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Three Books About Architecture and Its Relationship to Landscape

Contemporary Follies by Keith Moskow and Robert Linn
The Monacelli Press, 2012
Hardcover, 240 pages

White Cube, Green Maze: New Art Landscapes by Raymund Ryan
University of California Press, 2012
Hardcover, 120 pages

Wine and Architecture by Heinz-Gert Woschek, Denis Duhme, Katrin Friederichs
EDITION Detail, 2012
Paperback, 144 pages

Each of these three books collects a number of architecture projects—from a half dozen to over 50—that fit into particular typologies. One looks at follies, which one can argue are bound together through a certain purposelessness; another examines arts institutions; and the third presents wineries. While these three types don't have an immediate relationship to each other in terms of architectural program or function, they share an emphasis on how buildings fit into landscapes, be they relatively wild, designed, or cultivated. It would be difficult to consider follies that do not have a particular relationship to nature, for example, or near impossible to design a winery that does not have both a functional and aesthetic relationship to the acres of grapes feeding the process.

What is also shared in these three books is a dependance on tourism. It is most explicit in White Cube, Green Maze, given that many of the arts institutions featured in the book are intended to be cultural magnets for people from around the world and to therefore help bring money to rural populaces. Many of the projects in Contemporary Follies, as well, stem from a desire to provide adequate services for visitors in areas that lack them (Norway's National Tourist Routes are probably the most famous example these days). And then there's enotourism, which taps into the popularity of wine and a desire to get to its source; providing comfortable and architecturally significant appointments aids in raising a winery's stature. Yet even if we examine the commonality of tourism, the focus is still on architecture and landscape, as each uses the unique qualities of the surrounding nature to bring people to places well outside cities.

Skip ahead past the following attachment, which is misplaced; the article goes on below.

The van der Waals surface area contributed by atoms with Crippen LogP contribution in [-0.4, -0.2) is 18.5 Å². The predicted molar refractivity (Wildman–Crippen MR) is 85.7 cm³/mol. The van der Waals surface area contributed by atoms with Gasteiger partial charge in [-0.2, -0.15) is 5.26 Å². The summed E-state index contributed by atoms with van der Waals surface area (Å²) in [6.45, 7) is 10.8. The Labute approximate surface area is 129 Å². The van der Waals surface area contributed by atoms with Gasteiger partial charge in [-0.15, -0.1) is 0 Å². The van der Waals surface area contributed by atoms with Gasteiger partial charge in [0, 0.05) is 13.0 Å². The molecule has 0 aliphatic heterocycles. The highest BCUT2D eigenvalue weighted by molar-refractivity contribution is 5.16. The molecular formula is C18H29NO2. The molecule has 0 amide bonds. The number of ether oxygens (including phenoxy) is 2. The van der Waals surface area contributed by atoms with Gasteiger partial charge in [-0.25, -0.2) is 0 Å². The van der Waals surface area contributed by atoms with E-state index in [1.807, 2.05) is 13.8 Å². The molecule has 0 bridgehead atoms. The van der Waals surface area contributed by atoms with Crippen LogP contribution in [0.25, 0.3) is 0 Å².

In Contemporary Follies Keith Moskow and Robert Linn (of Boston's Moskow Linn Architects) collect 51 recent projects that they consider follies. In his introduction Marc Kristal describes the term historically as "an ornamental structure intended to decorate or enhance a garden or landscape...typically fanciful or exotic in design." This last trait is pretty much intact centuries later, especially since follies offer architects a small canvas for exploring form, in some cases through some pretty innovative technologies. In most cases formal exploration responds directly to nature, be it the immediate slope of a site, distant views, or metaphorical qualities of a place.

Moskow and Linn launch into the projects directly after Kristal's introduction (no preface or general explanatory text by the authors), so they basically let each project stand on its own through their brief descriptions and photographs. The projects are partitioned into six chapters—observation, art, meditation, shelter, working, dwelling—that assign broad functions to each, but it's easy to imagine the almost full-deck of projects being tossed in the air and each one fitting comfortably into another chapter. One thing that the chapters do is to give the book a certain flow, even as the projects jump from forests to deserts to mountains, back and forth. It is ultimately a book made for browsing, witnessed by the fact the projects are not listed in the table of contents or the chapters, nor are they indexed. They exist within the book and on the page as calls to get out and get face to face with nature's drama.

Contemporary Follies: